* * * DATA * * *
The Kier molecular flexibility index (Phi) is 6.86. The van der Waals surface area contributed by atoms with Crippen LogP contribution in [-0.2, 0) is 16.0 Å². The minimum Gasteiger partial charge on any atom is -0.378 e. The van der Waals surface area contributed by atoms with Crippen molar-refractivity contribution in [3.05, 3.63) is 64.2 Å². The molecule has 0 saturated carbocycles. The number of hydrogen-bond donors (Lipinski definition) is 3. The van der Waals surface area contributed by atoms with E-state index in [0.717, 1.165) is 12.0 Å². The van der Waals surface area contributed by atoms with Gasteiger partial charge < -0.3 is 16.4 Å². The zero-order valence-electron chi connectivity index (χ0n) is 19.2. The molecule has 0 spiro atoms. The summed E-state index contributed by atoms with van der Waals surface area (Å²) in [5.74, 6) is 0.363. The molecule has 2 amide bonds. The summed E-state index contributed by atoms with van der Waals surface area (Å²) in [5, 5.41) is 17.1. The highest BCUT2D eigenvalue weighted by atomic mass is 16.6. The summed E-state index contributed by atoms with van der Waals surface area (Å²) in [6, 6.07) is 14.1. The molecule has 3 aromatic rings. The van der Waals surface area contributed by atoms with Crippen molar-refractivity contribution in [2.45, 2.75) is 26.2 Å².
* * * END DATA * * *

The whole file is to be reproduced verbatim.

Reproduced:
The Kier molecular flexibility index (Phi) is 6.86. The van der Waals surface area contributed by atoms with Crippen LogP contribution in [-0.2, 0) is 16.0 Å². The minimum Gasteiger partial charge on any atom is -0.378 e. The van der Waals surface area contributed by atoms with Crippen molar-refractivity contribution in [3.05, 3.63) is 64.2 Å². The molecule has 0 saturated carbocycles. The number of hydrogen-bond donors (Lipinski definition) is 3. The van der Waals surface area contributed by atoms with E-state index in [0.717, 1.165) is 12.0 Å². The van der Waals surface area contributed by atoms with Gasteiger partial charge < -0.3 is 16.4 Å². The zero-order valence-electron chi connectivity index (χ0n) is 19.2. The molecule has 0 spiro atoms. The summed E-state index contributed by atoms with van der Waals surface area (Å²) in [5.74, 6) is 0.363. The molecule has 2 amide bonds. The summed E-state index contributed by atoms with van der Waals surface area (Å²) in [5, 5.41) is 17.1. The highest BCUT2D eigenvalue weighted by atomic mass is 16.6. The summed E-state index contributed by atoms with van der Waals surface area (Å²) in [6, 6.07) is 14.1. The molecule has 3 aromatic rings. The van der Waals surface area contributed by atoms with Crippen molar-refractivity contribution in [2.45, 2.75) is 26.2 Å².